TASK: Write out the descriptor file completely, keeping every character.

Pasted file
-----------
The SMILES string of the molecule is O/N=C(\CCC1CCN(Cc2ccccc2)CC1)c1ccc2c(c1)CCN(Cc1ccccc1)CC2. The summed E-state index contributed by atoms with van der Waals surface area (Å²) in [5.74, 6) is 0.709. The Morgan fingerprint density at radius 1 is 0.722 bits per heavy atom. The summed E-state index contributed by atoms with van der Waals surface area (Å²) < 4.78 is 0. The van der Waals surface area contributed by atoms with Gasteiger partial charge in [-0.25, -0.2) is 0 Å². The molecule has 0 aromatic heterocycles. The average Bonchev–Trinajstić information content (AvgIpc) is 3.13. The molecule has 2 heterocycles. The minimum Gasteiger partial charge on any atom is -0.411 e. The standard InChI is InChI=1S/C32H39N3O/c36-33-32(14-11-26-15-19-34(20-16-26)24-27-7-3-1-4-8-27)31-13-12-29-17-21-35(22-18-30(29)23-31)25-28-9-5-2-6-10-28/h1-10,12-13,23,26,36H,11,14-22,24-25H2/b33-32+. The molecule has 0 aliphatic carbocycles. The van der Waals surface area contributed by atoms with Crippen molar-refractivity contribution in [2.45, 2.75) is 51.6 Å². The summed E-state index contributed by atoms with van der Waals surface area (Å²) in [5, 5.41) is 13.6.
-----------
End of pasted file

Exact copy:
The SMILES string of the molecule is O/N=C(\CCC1CCN(Cc2ccccc2)CC1)c1ccc2c(c1)CCN(Cc1ccccc1)CC2. The summed E-state index contributed by atoms with van der Waals surface area (Å²) in [5.74, 6) is 0.709. The Morgan fingerprint density at radius 1 is 0.722 bits per heavy atom. The summed E-state index contributed by atoms with van der Waals surface area (Å²) < 4.78 is 0. The van der Waals surface area contributed by atoms with Gasteiger partial charge in [-0.25, -0.2) is 0 Å². The molecule has 0 aromatic heterocycles. The average Bonchev–Trinajstić information content (AvgIpc) is 3.13. The molecule has 2 heterocycles. The minimum Gasteiger partial charge on any atom is -0.411 e. The standard InChI is InChI=1S/C32H39N3O/c36-33-32(14-11-26-15-19-34(20-16-26)24-27-7-3-1-4-8-27)31-13-12-29-17-21-35(22-18-30(29)23-31)25-28-9-5-2-6-10-28/h1-10,12-13,23,26,36H,11,14-22,24-25H2/b33-32+. The molecule has 0 aliphatic carbocycles. The van der Waals surface area contributed by atoms with Crippen molar-refractivity contribution in [2.45, 2.75) is 51.6 Å². The summed E-state index contributed by atoms with van der Waals surface area (Å²) in [5, 5.41) is 13.6.